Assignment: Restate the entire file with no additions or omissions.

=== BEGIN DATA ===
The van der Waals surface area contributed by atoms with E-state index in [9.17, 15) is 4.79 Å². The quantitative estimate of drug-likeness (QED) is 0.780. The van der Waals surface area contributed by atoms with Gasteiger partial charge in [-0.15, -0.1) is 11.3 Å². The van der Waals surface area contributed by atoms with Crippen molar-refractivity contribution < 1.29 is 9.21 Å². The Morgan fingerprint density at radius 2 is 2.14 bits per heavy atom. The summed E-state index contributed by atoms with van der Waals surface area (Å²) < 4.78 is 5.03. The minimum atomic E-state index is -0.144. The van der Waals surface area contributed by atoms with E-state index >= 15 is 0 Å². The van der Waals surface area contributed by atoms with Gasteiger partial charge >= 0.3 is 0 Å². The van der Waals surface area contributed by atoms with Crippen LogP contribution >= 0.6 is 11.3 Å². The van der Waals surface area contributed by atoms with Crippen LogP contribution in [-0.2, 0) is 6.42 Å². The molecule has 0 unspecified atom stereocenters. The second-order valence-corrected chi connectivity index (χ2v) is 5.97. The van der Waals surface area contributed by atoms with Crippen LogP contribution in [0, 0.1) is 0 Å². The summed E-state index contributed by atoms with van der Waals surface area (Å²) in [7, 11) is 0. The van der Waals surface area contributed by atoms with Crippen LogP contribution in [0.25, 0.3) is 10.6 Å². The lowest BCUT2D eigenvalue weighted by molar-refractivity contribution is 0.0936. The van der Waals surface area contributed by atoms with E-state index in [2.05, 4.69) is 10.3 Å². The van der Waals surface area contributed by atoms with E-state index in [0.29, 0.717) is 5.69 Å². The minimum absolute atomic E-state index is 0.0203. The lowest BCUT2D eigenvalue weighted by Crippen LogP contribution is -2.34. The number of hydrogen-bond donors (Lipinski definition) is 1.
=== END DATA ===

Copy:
The van der Waals surface area contributed by atoms with E-state index in [9.17, 15) is 4.79 Å². The quantitative estimate of drug-likeness (QED) is 0.780. The van der Waals surface area contributed by atoms with Gasteiger partial charge in [-0.15, -0.1) is 11.3 Å². The van der Waals surface area contributed by atoms with Crippen molar-refractivity contribution < 1.29 is 9.21 Å². The Morgan fingerprint density at radius 2 is 2.14 bits per heavy atom. The summed E-state index contributed by atoms with van der Waals surface area (Å²) < 4.78 is 5.03. The minimum atomic E-state index is -0.144. The van der Waals surface area contributed by atoms with E-state index >= 15 is 0 Å². The van der Waals surface area contributed by atoms with Gasteiger partial charge >= 0.3 is 0 Å². The van der Waals surface area contributed by atoms with Crippen LogP contribution >= 0.6 is 11.3 Å². The van der Waals surface area contributed by atoms with Crippen LogP contribution in [-0.2, 0) is 6.42 Å². The molecule has 0 unspecified atom stereocenters. The second-order valence-corrected chi connectivity index (χ2v) is 5.97. The van der Waals surface area contributed by atoms with Crippen LogP contribution in [0, 0.1) is 0 Å². The summed E-state index contributed by atoms with van der Waals surface area (Å²) in [7, 11) is 0. The van der Waals surface area contributed by atoms with Crippen LogP contribution in [0.25, 0.3) is 10.6 Å². The lowest BCUT2D eigenvalue weighted by molar-refractivity contribution is 0.0936. The van der Waals surface area contributed by atoms with E-state index in [2.05, 4.69) is 10.3 Å². The van der Waals surface area contributed by atoms with E-state index in [0.29, 0.717) is 5.69 Å². The minimum absolute atomic E-state index is 0.0203. The lowest BCUT2D eigenvalue weighted by Crippen LogP contribution is -2.34. The number of hydrogen-bond donors (Lipinski definition) is 1.